Moving one step closer to a historic resolution regarding the hotly contested minimum wage, Bangladeshi garment factory owners have agreed to pay 5,300 takas (approximately $68) a month to entry level workers.
Representatives of the factory owners have been locked in a tempestuous dispute with disgruntled workers, a debate arbitrated by Prime Minister Sheikh Hasina. A recent recommendation by the ad hoc Wage Board was meant to quell simmering tensions but ignited them instead. The panel decided to increase the minimum wage to about 5,300 takas per month, a 77 percent increase from the previous benchmark of 3,000 takas ($38).
At least initially, neither of the disputants seemed satisfied with the recommendations. Atiqul Islam, president of the BGMEA, confided that he was skeptical the current recommendation from the Wage Board was realistically implementable. “We need a win-win situation. The board has imposed the recommendation on us–the industry will not be able to sustain the recommended salary structure.”
Many labor activists rejected the increase as insufficient but then urged the factory owners to make their peace with the compromise. Kalpona Akter, the executive director of the Bangladesh Center for Worker Solidarity, a non-governmental activist group that represents workers, quickly voiced complaints that the wages will still be the lowest in the world. However, Sirajul Islam Rony, the workers’ representative on the Wage Board, referring to factory owners, said, “They should just accept it.The minimum wage would have to be raised at some point-be it today or tomorrow.”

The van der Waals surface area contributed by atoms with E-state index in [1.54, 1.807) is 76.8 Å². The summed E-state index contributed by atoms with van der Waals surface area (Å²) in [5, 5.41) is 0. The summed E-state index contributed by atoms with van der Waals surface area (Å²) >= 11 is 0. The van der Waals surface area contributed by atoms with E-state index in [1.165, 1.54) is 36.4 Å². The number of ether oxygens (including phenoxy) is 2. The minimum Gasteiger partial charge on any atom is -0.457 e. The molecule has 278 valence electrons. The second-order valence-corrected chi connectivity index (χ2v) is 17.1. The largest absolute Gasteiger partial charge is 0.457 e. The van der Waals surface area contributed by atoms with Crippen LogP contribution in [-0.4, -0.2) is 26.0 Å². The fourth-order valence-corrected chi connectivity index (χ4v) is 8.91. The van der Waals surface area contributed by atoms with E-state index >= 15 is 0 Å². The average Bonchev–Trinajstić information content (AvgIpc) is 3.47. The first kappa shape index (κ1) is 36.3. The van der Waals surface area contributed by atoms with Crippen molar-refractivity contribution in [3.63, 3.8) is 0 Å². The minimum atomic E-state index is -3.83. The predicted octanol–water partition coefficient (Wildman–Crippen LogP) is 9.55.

But the issue is not yet decisively settled. The Ministry of Labor still has to approve what only amounts to a non-binding recommendation. According to Labor Minister Rajiuddin Ahmed Raju, the government is scheduled to finalize the new minimum wage on November 21. Mr. Raju said that the new salary structure is an equitable compromise and its fast approval ensures the continued success of Bangladesh’s garment manufacturing industry.
The political tug of war has spilled into the streets, sparking civil unrest and threatening to damage the economy. More than 100 factories have closed to avoid the throngs of embittered workers. At least one man died Sunday, bringing the death toll over the last two weeks amidst similar protests to at least nineteen.
The demonstrations on Sunday were the first of four days of planned protest. Some reports indicate that an overwhelmed police force had to enlist the help of the military to control crowds that had become unmanageable. More than 200 vehicles have been destroyed by vandals.
Now that previously intractable factory owners, represented by the Bangladesh Garment and Manufacturers Export Association (BGMEA), has capitulated, it seems likely the new minimum wage will go into effect immediately following the final Ministry of Labor meeting with the Wage Board on November 21.